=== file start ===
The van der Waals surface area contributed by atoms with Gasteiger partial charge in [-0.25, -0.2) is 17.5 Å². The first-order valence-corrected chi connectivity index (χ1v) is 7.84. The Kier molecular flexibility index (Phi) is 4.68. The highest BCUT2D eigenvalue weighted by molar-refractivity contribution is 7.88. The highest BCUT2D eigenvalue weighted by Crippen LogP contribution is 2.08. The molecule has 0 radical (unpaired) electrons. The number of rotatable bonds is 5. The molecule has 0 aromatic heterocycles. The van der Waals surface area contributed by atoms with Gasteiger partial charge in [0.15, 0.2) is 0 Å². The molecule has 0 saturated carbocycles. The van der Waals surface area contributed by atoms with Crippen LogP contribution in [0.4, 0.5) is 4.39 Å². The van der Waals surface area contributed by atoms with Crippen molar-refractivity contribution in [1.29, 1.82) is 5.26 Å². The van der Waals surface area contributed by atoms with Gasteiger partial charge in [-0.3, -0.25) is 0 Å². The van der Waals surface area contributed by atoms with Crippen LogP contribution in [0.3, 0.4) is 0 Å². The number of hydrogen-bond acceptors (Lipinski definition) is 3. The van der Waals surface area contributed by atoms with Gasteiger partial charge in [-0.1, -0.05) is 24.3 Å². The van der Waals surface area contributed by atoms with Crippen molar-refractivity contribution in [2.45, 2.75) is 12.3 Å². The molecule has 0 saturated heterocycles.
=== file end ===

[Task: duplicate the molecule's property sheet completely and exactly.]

The van der Waals surface area contributed by atoms with Gasteiger partial charge in [-0.25, -0.2) is 17.5 Å². The first-order valence-corrected chi connectivity index (χ1v) is 7.84. The Kier molecular flexibility index (Phi) is 4.68. The highest BCUT2D eigenvalue weighted by molar-refractivity contribution is 7.88. The highest BCUT2D eigenvalue weighted by Crippen LogP contribution is 2.08. The molecule has 0 radical (unpaired) electrons. The number of rotatable bonds is 5. The molecule has 0 aromatic heterocycles. The van der Waals surface area contributed by atoms with Gasteiger partial charge in [0.15, 0.2) is 0 Å². The molecule has 0 saturated carbocycles. The van der Waals surface area contributed by atoms with Crippen LogP contribution in [0.4, 0.5) is 4.39 Å². The van der Waals surface area contributed by atoms with Crippen molar-refractivity contribution in [1.29, 1.82) is 5.26 Å². The van der Waals surface area contributed by atoms with Gasteiger partial charge in [-0.3, -0.25) is 0 Å². The van der Waals surface area contributed by atoms with Crippen LogP contribution in [0.3, 0.4) is 0 Å². The number of hydrogen-bond acceptors (Lipinski definition) is 3. The van der Waals surface area contributed by atoms with Gasteiger partial charge in [-0.1, -0.05) is 24.3 Å². The van der Waals surface area contributed by atoms with Crippen molar-refractivity contribution in [2.45, 2.75) is 12.3 Å². The molecule has 0 saturated heterocycles.